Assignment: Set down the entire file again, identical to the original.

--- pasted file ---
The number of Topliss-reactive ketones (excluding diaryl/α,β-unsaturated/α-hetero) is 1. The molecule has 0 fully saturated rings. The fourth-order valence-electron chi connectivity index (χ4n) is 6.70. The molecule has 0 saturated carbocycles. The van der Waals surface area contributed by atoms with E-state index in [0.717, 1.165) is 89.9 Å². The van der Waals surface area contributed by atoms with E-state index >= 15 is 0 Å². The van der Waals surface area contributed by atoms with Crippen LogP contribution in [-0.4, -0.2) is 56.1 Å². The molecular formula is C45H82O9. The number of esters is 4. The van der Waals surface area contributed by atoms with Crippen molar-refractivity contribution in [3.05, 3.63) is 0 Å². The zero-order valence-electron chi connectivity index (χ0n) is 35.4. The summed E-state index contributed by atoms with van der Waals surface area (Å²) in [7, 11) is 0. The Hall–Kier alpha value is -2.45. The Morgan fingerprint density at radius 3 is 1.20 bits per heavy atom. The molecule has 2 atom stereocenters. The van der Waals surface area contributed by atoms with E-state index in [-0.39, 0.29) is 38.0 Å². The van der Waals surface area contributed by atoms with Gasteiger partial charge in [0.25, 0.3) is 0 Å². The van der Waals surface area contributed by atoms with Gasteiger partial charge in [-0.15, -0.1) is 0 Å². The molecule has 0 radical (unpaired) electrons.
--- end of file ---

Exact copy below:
The number of Topliss-reactive ketones (excluding diaryl/α,β-unsaturated/α-hetero) is 1. The molecule has 0 fully saturated rings. The fourth-order valence-electron chi connectivity index (χ4n) is 6.70. The molecule has 0 saturated carbocycles. The van der Waals surface area contributed by atoms with E-state index in [0.717, 1.165) is 89.9 Å². The van der Waals surface area contributed by atoms with E-state index >= 15 is 0 Å². The van der Waals surface area contributed by atoms with Crippen LogP contribution in [-0.4, -0.2) is 56.1 Å². The molecular formula is C45H82O9. The number of esters is 4. The van der Waals surface area contributed by atoms with Crippen molar-refractivity contribution in [3.05, 3.63) is 0 Å². The zero-order valence-electron chi connectivity index (χ0n) is 35.4. The summed E-state index contributed by atoms with van der Waals surface area (Å²) in [7, 11) is 0. The Hall–Kier alpha value is -2.45. The Morgan fingerprint density at radius 3 is 1.20 bits per heavy atom. The molecule has 2 atom stereocenters. The van der Waals surface area contributed by atoms with E-state index in [-0.39, 0.29) is 38.0 Å². The van der Waals surface area contributed by atoms with Gasteiger partial charge in [0.25, 0.3) is 0 Å². The van der Waals surface area contributed by atoms with Gasteiger partial charge in [-0.15, -0.1) is 0 Å². The molecule has 0 radical (unpaired) electrons.